Latest Inflation Numbers Show That Rent Is Too Damn High

The cost of shelter was up 0.7 percent in August and 6.2 percent for the year, according to the latest Consumer Price Index report.


Inflation continues to ravage America's paychecks, and it's increasingly showing up in rising rents.

The latest Consumer Price Index (CPI) by the Bureau of Labor Statistics (BLS) shows that prices ticked up by 0.1 percent for urban consumers in August, for an annualized increase of 8.3 percent for the year. The marginal increase in inflation comes in spite of fuel costs falling 10.3 percent last month.

"Increases in the shelter, food, and medical care indexes were the largest of many contributors to the broad-based monthly all items increase," said the BLS in its news release today. The latest CPI numbers show a 0.7 percent increase in shelter costs in August and 6.2 percent over the past year.

The BLS measures both cash rents paid by tenants and something called Owners' Equivalent Rent—a measurement of how much an owner-occupied home could be rented for. The bureau doesn't include home prices in the CPI.

Spot rents reported by listing companies are growing at an even faster rate. Apartment List reports a 7.2 percent increase in rental prices so far this year. That's moderate compared to the 17.6 percent increase in rents the company reported in 2021. It's still well above pre-pandemic increases from 3.4 percent and 2.3 percent in 2018 and 2019 respectively.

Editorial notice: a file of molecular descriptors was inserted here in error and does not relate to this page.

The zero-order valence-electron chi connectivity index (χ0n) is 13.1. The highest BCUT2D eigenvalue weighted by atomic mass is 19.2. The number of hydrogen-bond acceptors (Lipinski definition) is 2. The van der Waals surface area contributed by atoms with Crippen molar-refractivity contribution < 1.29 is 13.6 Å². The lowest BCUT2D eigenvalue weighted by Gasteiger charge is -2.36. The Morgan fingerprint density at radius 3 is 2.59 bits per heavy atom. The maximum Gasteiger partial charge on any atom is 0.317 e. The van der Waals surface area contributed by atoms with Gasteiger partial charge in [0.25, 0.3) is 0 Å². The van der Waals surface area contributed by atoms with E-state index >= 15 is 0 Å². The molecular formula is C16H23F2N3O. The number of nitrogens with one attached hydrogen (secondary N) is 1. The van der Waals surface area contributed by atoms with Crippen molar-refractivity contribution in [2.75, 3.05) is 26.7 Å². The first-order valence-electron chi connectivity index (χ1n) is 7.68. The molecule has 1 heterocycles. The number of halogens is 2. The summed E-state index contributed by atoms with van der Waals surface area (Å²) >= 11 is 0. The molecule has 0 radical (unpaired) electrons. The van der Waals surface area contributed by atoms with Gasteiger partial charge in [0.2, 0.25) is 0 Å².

Rents plunged during 2020, driven by an urban exodus from high-cost coastal metros like New York City, San Francisco, Los Angeles, and Seattle. Many of those same cities are where rents are growing the fastest—alongside many of the Sun Belt metros where people fled to during the pandemic.

That suggests at least a partial reset of migration patterns during the pandemic. People are returning to the city (although not necessarily to the office).

The upshot is that the country's housing affordability struggles aren't going anywhere. Some analysts warn that they're likely to get worse.

"Rent prices look to accelerate in the near term as rental demand remains exceptionally high from ongoing job additions and higher mortgage rates forcing people out of the homebuying market," Lawrence Yun, the National Association of Realtors chief economist, said in a statement to Barron's.

Inflation is a monetary phenomenon driven by a lot of new money entering the system thanks to the federal government's spending binge during and after the pandemic.

All else equal, new housing construction would help put downward pressure on housing costs. The odds of that happening are mixed. Multifamily housing construction is booming. Axios reports that 420,000 new apartments are supposed to be completed this year—a 50-year high.

But that explosion of new apartments is still coming after a decade of severe underbuilding. The latest federal data also show that single-family home construction is collapsing too.

In other words, rent is too damn high, and we can expect it to stay that way.